Use of the appraisal clause has hit mainstream media news as a counter for consumers to consider in response to insurance carriers that refuse to pay for certain repairs or offer lower payment than what collision repair shops ask for to cover proper and safe repairs.
CBS Austin reported Thursday on one example of a billpayer dispute that played out over the course of several months in Central Texas this year.
In March, Sierra Herrera told the news outlet that she hit a deer on her way to work causing her to wreck her vehicle. Initially, the repair center that her vehicle was towed to said the repairs would take about 10 days until they discovered more damage. Finding underlying damage during disassembly isn’t uncommon in collision repair.
Waiting on parts added 30 days to Herrera’s vehicle repairs. But that wasn’t the only snag. She told CBS Austin that her insurance company, which she didn’t name, ended up refusing to pay above what they had already.
Many car insurance policies include an appraisal clause that policyholders can invoke to have a third-party appraisal done when they don’t agree with their carrier’s valuation of their vehicle or damages. Low valuations often lead to improper indemnification for loss, and in some cases can lead to total loss determinations on vehicles that could otherwise be fixed. Both the carrier and the policyholder hire an independent appraiser and if the appraisers can’t agree, an umpire is selected to make the final decision.
After invoking the appraisal clause in her policy, CBS Austin reports that the appraisers agreed true damages to Herrera’s vehicle were nearly $4,600 more than what her insurer wanted to pay.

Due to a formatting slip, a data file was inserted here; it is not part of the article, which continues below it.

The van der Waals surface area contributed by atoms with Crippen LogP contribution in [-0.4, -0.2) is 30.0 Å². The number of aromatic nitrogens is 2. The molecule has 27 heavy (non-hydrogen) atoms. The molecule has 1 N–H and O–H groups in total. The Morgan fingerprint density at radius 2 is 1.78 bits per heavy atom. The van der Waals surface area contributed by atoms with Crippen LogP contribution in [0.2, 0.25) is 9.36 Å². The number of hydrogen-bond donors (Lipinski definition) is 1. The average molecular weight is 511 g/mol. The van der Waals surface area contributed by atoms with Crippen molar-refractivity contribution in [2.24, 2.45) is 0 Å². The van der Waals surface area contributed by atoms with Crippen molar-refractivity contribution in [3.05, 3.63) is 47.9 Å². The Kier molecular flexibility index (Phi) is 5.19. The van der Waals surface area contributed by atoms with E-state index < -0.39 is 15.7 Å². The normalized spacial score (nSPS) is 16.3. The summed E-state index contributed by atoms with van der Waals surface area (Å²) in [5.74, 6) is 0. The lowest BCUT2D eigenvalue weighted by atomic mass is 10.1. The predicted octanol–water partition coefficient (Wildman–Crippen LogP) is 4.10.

The Auto Body Association of Texas (ABAT) has been lobbying lawmakers for years to make the appraisal clause mandatory because of situations like Herrera’s occurring time and time again. Although back-and-forth negotiations between customers and/or repair centers and insurance carriers don’t just happen in the Lone Star State — it’s a nationwide issue that often comes up in collision repair industry discussions.
The latest version overwhelmingly passed in the House. Its Senate companion was recommended for passage by the Business & Commerce Committee during this year’s legislative session but it didn’t make it to the floor for a vote. It would’ve required insurers and policyholders to invoke the appraisal clause within 90 days of the proof of loss. Both parties would’ve been required to appoint “competent appraisers.”
The passage of the bill in the House followed recommendations in January from the Texas Office of Public Insurance Council (OPIC) that the right to appraisal on insurance claims be made a mandatory part of policies.
An ABAT member told CBS Austin the association plans to continue to push for the mandate during Texas’ next legislative session in 2025.
Featured image: Stock photo of vehicle involved in collision. (Credit: Daisy-Daisy/iStock)